Parasites, such as fleas and mange,truly can also be the cause of the itch even in the winter months, especially this year with the mild winter we have been experiencing so far. The best place to check your pet for fleas is on the back near the base of the tail. Fleas like to hang out here because it is hard for our pets to reach them there. If you notice what looks to be dirt on the skin, this could be feces from the fleas.Take some of the “dirt” you see and place it on a white paper towel that has been dampened with water. If it is truly dirt, it will just remain as a black dot on the paper towel. If it has been left on your pet by fleas,the black dirt like material will begin to dissolve into a reddish brown color on the towel. I recommend consulting your veterinarian for the best flea and tick product for your individual pet.

There are many things we can do at home as well to help prevent the dry itchy skin of winter in our pets. Supplementing our pets’ diet with essential fatty acids, especially omega 3s, has been proven to help keep the skin healthy, which in turn helps stop the itching. With cats and dogs, the best way to supplement this is with fish oil. It is important to remember, however, that not all fish oil products are created equally, and we recommend those that use Nordic processing to extrude the oil over others that use extraction techniques. With our horses and other herbivore friends such as rabbits, flax seed ground to expose the oil provides these essential fatty acids best in their diets. Many commercial diets available today have added amounts of these as well, but the levels are often not high enough to help this time of year.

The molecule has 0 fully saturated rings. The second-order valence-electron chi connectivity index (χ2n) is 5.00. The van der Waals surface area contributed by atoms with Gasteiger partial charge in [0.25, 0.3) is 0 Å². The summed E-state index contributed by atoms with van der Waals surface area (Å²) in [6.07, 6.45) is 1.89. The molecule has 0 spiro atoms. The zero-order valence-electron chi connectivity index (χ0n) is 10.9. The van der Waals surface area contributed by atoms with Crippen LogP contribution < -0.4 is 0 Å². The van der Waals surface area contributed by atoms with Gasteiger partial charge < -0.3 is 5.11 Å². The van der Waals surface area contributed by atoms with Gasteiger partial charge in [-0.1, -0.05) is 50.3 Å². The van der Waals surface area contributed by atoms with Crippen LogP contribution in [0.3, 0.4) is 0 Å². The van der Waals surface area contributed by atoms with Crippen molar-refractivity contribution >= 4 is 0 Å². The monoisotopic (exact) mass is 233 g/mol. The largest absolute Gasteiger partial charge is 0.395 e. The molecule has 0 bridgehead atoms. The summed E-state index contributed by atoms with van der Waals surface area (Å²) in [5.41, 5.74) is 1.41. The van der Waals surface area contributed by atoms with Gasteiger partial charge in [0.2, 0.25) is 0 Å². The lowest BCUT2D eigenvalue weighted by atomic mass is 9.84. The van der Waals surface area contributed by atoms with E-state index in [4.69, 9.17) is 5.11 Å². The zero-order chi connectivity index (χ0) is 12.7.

Oatmeal shampoo and cream rinses applied directly to the skin can also help with dry itchy skin.  You can even make your own oat-milk spray at home by taking 1 cup of old fashioned oats and soaking them overnight in 4 cups of water at room temperature. In the morning, strain the liquid through cheese cloth and use a mister bottle to spray the dry itchy areas. This can provide some much needed relief.

Until we encounter a problem with our skin, we take for granted that it is the largest surface area organ in the body. Even on a physiological level, the skin is not considered a high priority as it only receives about 7 percent of the volume of blood sent out to the body each time the heart beats. If your pet is experiencing more than just an occasional dry flake when you brush him or he, consulting your veterinarian might be in order. Skin conditions are the number one reason people take their pets to the veterinarian according to VPI Pet Insurance. Pets can experience some of the same serious skin conditions that we do, such as primary seborrhea (dandruff), pyoderma (bacterial and/or fungal skin infection), and even auto-immune diseases (although these are more rare). If your pet is itching at an area that has a color change to the skin, is moist, or has an odor to it, your veterinarian will help you determine the best course of action to remedy the situation.